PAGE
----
Disney Challenge: Beauty and the Beast (2/4): Is It Stockholm Syndrome?
Let’s talk about the contention that Belle has Stockholm Syndrome. Every time I hear this, I want to ask the person if they’ve seen more than the trailer. There are excellent discussions that break down exactly why that’s not the case that I’m not going to restate here. You can read the best one here. Basically, for it to be Stockholm Syndrome, the person must be held hostage against their will, brutally abused, and made helpless. Eventually, the imprisoned person imprints upon their captor, with feelings akin to infants imprinting on their parents. Stockholm Syndrome, by definition, doesn’t result in romantic love.
In the set up for the story of Beauty and the Beast, Belle requests a rose from her father while he’s off on his business trip. He steals a rose from the Beast’s garden for her and the Beast, acting in his capacity as Prince and therefore the law of the land, imprisons Maurice for his crime. (I mean—it’s a bit Draconian for us in modern times but not out of the realm of reasonable in the story world).
Belle comes to rescue her father and trades her freedom for his. In the cartoon, she bargains with the Beast and gives her word she won’t try to escape. In the movie, she tricks both her dad and the Beast (part of the reason he’s so furious with her in that scene). Out of her deep love for her father, Belle makes a choice to be imprisoned in her father’s place. We have no indication in either movie that the Beast would have imprisoned her before her bargain–in fact, he planned to allow her to leave the castle.
About eight hours later in story time, after the “Be Our Guest” scene and her going to the west wing (her one condition which she ignores–another key difference from Stockholm Syndrome victims, who are NOT allowed free roam of their confinement), the Beast tells her to get out. She goes tearing off and the wolves set upon her. The Beast rescues her (he chooses to do this—another indication of his heroism. There’s nothing in the story world compelling him to do this—other than he may recognize that she’s his only chance to break the spell) and is injured.
Now, in both versions, Belle could have hopped on Philipe (the horse) and headed home to the village and leave the beast bleeding away on the forest floor. She doesn’t (in stark contrast with Gaston abandoning an injured LeFou in the ending sequence in the live action). She’s heroic instead and chooses (there’s that word again!) to stay at the castle and nurse the Beast back to health after he’s injured rescuing her. Why? Because she’s compassionate and kind (she is the heroine after all). Also, just from a story perspective, she needs to stay at the castle, or we don’t have a story.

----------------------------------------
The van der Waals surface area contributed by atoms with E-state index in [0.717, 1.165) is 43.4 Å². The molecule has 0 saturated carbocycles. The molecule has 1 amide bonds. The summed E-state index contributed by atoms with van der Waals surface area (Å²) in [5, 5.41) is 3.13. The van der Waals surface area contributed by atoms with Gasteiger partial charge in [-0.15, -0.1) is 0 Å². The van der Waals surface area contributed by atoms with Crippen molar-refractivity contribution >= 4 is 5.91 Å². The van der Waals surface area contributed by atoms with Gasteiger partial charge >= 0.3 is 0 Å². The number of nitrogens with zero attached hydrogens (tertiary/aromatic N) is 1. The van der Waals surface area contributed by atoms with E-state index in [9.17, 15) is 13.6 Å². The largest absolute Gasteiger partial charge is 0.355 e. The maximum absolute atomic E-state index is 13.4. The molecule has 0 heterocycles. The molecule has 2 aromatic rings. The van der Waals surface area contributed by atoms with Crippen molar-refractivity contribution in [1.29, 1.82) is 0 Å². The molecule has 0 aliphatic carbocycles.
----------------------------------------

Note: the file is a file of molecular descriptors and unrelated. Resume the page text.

Also, during her imprisonment, she’s never mistreated (another unmet requirement for Stockholm Syndrome!). In the cartoon, Beast escorts her from the dungeons to her room, welcoming her and making her comfortable. In the live-action, this is done by Lumiere and Cogsworth after the Beast storms off. (which I think was one of the few missteps that they made in the live-action—it’s more softening if it’s done by the Beast)
During the time she’s in the castle, she maintains her free will and independent mind throughout. She has free roam of the castle. Beast gives her a library–a priceless and perfect gift. They eat meals together, they read in companionable silence together, they walk, play in the snow, visit Paris (in the live-action). NONE of the brutal conditions for Stockholm Syndrome are met.
At the turning point into the 3rd act, Beast, understanding that Belle misses her dad, offers her the magic mirror to see him. I’ve seen criticism here that Beast should have just taken her into town. What, exactly, do you think would have happened if he’d done that? Did you see the mob that showed up when they just saw him in a mirror? Anyway, Belle sees her father suffering in the mirror and, here’s the key moment, the Beast makes the sacrifice to let her go.
Let’s be clear what this means. We have this cursed prince, who, in order to break the curse and not be a beast any longer—a condition he hates—has not only to love someone (which the audience can clearly see he does love Belle at this point—it’s debatable whether she knows or not) but be loved in return. Belle is his only chance at freedom. He gives her freedom by trading his own (the same loving sacrifice she makes for her dad!) He’s learned to love and fulfilled one condition of the curse.
And the clock is ticking (he only has four more petals on the enchanted rose). If the last petal falls, he—and everyone in the castle—will remain cursed forever—and Beast will have to live without the love of his life. He chooses to prioritize her happiness over his and lets her go to her father. Evermore, the new song in the live-action, displays the agony of this choice explicitly.
Then, Belle chooses to go back to the Beast. Now, she has some responsibility to return as she’s accidentally set the mob on the castle but still, she could have let them storm the castle. She isn’t compelled to return to the castle because of the story world but by her innate goodness and kindness (similar to how the Beast rescues her from the wolves). One of the toughest emotional blows in the live-action is when Gaston lies to the Beast by claiming Belle sent him and the crushed look on Beast’s face is truly heartbreaking.
And then, of course, we have her confession of love, spell broken, happily ever after. That’s a wrap.
What it’s NOT is Stockholm Syndrome.